The US fought a revolution, and James Madison wrote the Fourth Amendment, against broad government authority to search. Whether you personally do or do not have anything to hide is not even a question that should be on the table. It should be almost un-American to ask it.

3. But the media says the NSA only collects my "phone metadata," so I'm safe.

My older, conservative neighbor quickly insisted that collecting this metadata thing she had heard about on Fox was necessary to protect her from all the terrorists out here in suburbia. She then vehemently disagreed that it was okay for President Obama to know whom she called and when, from where to where and for how long, or for him to know who those people called and when, and so forth.

Think of metadata as the index to all the content the NSA can sweep up. That agency is able to record, say, 24 hours worth of Verizon phone calls. Its operatives can then easily locate any particular call within that huge chunk of metadata. Such basic information can also provide geo-location information to track physical movements. Metadata showing that you called your doctor, followed by metadata about which lab department she called next, followed by a trip to the pharmacy might fall into the "something you want to hide" category. (Actually, using metadata to learn about your medical history may not be even necessary. An exception to the privacy policy of one of America's larger HMOs, Kaiser Permanente, states: "We may also disclose your PHI [personal health information] to authorized federal officials as necessary for national security and intelligence activities." BlueCross BlueShield has a similar exception as do regional medical outfits.)

Metadata is important. Ever play the game "Six Degrees of Separation"? Silly as it seems, almost anyone is indeed just six hops away from anyone else. You know a guy in Detroit who has a friend in California who has a sister who cuts hair whose client is Kevin Bacon's high school classmate's cousin. You and that cousin are connected. Publicly available information tells us that the NSA traces "three hops" from a target: A knows B, C, and D. But once C morphs into a target, C's three hops mean the NSA can poke into E, F, and G, and so forth. The Guardian calculated that if A has 50 friends, the number of targets generated under the three-hop rule would be over 1.3 million people. I really do hope that you (and everyone you know, and they know) have nothing to hide.

4. Aren't there are already checks and balances in our system to protect us against NSA overreach?

In recent years, the government has treated the king of all checks and balances, the Constitution, like a used Kleenex. The secret Foreign Intelligence and Surveillance Court (FISA) was set up to provide judicial oversight in a classified setting to the intelligence community.  Theoretically, the government is required to make a compelling case for the issuance of orders authorizing electronic and other surveillance, physical searches, and compelled production of business records. Either the government is very good at making its case, or the court has become a rubber stamp: that secret FISA court approved all 1,789 requests submitted to it in 2012.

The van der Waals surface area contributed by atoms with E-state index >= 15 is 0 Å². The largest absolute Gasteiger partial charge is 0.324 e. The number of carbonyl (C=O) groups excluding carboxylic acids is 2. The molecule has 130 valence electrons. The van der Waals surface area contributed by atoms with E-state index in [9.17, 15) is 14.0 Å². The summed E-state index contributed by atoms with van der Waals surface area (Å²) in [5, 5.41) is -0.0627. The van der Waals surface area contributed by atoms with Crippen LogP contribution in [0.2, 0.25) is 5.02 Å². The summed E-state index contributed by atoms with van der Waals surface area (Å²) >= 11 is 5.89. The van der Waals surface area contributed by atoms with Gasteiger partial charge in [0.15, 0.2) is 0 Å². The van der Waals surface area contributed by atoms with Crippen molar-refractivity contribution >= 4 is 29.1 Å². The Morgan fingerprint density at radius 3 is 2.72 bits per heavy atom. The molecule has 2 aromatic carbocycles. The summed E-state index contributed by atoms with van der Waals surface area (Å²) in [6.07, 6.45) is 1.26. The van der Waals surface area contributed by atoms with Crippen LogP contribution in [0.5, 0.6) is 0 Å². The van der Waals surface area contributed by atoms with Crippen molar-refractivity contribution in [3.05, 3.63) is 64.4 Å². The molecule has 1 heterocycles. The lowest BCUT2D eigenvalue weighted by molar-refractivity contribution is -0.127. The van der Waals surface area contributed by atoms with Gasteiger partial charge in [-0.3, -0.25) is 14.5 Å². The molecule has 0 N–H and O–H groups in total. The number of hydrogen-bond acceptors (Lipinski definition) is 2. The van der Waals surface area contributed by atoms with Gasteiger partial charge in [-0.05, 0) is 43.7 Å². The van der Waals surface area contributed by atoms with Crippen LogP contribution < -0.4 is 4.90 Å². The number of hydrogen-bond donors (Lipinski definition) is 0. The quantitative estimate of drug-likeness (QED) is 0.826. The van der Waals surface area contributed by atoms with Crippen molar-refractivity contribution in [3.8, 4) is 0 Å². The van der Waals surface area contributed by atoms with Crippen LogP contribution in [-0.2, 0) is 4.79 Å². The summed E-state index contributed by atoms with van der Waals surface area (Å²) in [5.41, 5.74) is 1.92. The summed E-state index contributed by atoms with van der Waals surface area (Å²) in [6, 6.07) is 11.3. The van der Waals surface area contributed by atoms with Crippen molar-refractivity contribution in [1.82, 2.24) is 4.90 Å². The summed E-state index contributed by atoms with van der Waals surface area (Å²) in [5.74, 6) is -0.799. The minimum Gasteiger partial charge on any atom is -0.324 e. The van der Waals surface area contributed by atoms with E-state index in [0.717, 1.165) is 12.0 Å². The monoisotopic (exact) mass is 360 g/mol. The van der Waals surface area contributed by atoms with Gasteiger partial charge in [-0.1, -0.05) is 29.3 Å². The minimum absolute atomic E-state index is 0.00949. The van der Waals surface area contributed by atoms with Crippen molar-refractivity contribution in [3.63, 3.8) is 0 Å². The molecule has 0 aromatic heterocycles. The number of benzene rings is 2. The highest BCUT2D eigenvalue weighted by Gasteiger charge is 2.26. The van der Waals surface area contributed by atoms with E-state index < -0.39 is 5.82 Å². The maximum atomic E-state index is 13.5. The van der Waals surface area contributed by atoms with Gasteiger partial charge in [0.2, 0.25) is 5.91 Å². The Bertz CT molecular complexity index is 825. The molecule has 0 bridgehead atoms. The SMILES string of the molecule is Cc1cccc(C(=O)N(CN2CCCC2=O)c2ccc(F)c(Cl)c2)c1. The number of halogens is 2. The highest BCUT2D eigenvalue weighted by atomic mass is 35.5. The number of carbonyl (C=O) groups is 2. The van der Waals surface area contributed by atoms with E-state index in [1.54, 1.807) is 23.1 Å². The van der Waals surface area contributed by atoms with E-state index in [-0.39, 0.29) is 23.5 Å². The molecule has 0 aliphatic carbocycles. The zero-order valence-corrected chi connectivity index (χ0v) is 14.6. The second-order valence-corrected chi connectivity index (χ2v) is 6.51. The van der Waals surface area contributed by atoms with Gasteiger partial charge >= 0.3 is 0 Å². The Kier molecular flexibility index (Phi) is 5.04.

The Patriot Act elevated a once rarely used tool, the National Security Letter (NSL), into the mainstream of government practice. National Security Letters are an extraordinary search procedure that gives the FBI the power to compel the disclosure of customer records held by banks, telephone companies, Internet service providers, public libraries, and others. These entities are prohibited, or "gagged," from telling anyone about their receipt of the NSL. Though the Justice Department itself cited abuse of the letters by the FBI in 2008, in 2012 the FBI used 15,229 National Security Letters to gather information on Americans. NSLs do not require judicial approval and the built-in gag orders prevent anyone from seeking judicial relief; indeed, most people will never even know that they were the subject of an NSL. And at the moment, the Department of Justice is trying to keep classified an 86-page court opinion that determined the government violated the spirit of federal surveillance laws and engaged in unconstitutional spying.

Director of National Intelligence James Clapper directly lied to that check-and-balance branch of the government, Congress, in a public session. (He later termed his response the "least untruthful" answer.) And we wouldn't even know that he lied, or much of anything else about the NSA's surveillance activities here or globally, if it weren't for one man's courage in exposing them. The government had kept it all from us for 12 years and never showed the slightest sign of reconsidering any part of that policy. Without Snowden, we would not even know what needs checking and balancing.